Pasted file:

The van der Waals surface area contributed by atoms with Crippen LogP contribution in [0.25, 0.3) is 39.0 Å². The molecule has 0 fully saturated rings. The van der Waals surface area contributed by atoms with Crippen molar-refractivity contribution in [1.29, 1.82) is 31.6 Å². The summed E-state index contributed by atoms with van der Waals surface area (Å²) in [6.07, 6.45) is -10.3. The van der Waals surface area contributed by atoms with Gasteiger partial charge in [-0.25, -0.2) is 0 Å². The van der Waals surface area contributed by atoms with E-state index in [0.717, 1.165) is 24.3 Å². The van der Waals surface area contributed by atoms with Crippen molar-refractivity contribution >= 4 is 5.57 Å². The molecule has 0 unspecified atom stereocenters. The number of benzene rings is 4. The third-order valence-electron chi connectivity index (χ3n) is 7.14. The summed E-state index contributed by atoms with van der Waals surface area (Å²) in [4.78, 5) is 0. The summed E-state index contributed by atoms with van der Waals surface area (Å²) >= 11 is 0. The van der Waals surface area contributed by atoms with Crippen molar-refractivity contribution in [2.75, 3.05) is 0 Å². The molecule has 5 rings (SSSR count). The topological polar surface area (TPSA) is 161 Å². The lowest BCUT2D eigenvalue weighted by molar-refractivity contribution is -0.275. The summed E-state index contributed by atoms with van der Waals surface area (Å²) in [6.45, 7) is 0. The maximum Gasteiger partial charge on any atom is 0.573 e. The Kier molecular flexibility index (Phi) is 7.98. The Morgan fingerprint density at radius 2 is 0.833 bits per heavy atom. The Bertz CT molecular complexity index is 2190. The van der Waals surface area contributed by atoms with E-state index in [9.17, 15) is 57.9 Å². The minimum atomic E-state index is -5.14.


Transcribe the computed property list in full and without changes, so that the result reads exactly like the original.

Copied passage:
The van der Waals surface area contributed by atoms with Crippen LogP contribution in [0.25, 0.3) is 39.0 Å². The molecule has 0 fully saturated rings. The van der Waals surface area contributed by atoms with Crippen molar-refractivity contribution in [1.29, 1.82) is 31.6 Å². The summed E-state index contributed by atoms with van der Waals surface area (Å²) in [6.07, 6.45) is -10.3. The van der Waals surface area contributed by atoms with Gasteiger partial charge in [-0.25, -0.2) is 0 Å². The van der Waals surface area contributed by atoms with E-state index in [0.717, 1.165) is 24.3 Å². The van der Waals surface area contributed by atoms with Crippen molar-refractivity contribution >= 4 is 5.57 Å². The molecule has 0 unspecified atom stereocenters. The number of benzene rings is 4. The third-order valence-electron chi connectivity index (χ3n) is 7.14. The summed E-state index contributed by atoms with van der Waals surface area (Å²) in [4.78, 5) is 0. The summed E-state index contributed by atoms with van der Waals surface area (Å²) >= 11 is 0. The van der Waals surface area contributed by atoms with Crippen molar-refractivity contribution in [2.75, 3.05) is 0 Å². The molecule has 5 rings (SSSR count). The topological polar surface area (TPSA) is 161 Å². The lowest BCUT2D eigenvalue weighted by molar-refractivity contribution is -0.275. The summed E-state index contributed by atoms with van der Waals surface area (Å²) in [6.45, 7) is 0. The maximum Gasteiger partial charge on any atom is 0.573 e. The Kier molecular flexibility index (Phi) is 7.98. The Morgan fingerprint density at radius 2 is 0.833 bits per heavy atom. The Bertz CT molecular complexity index is 2190. The van der Waals surface area contributed by atoms with E-state index in [9.17, 15) is 57.9 Å². The minimum atomic E-state index is -5.14.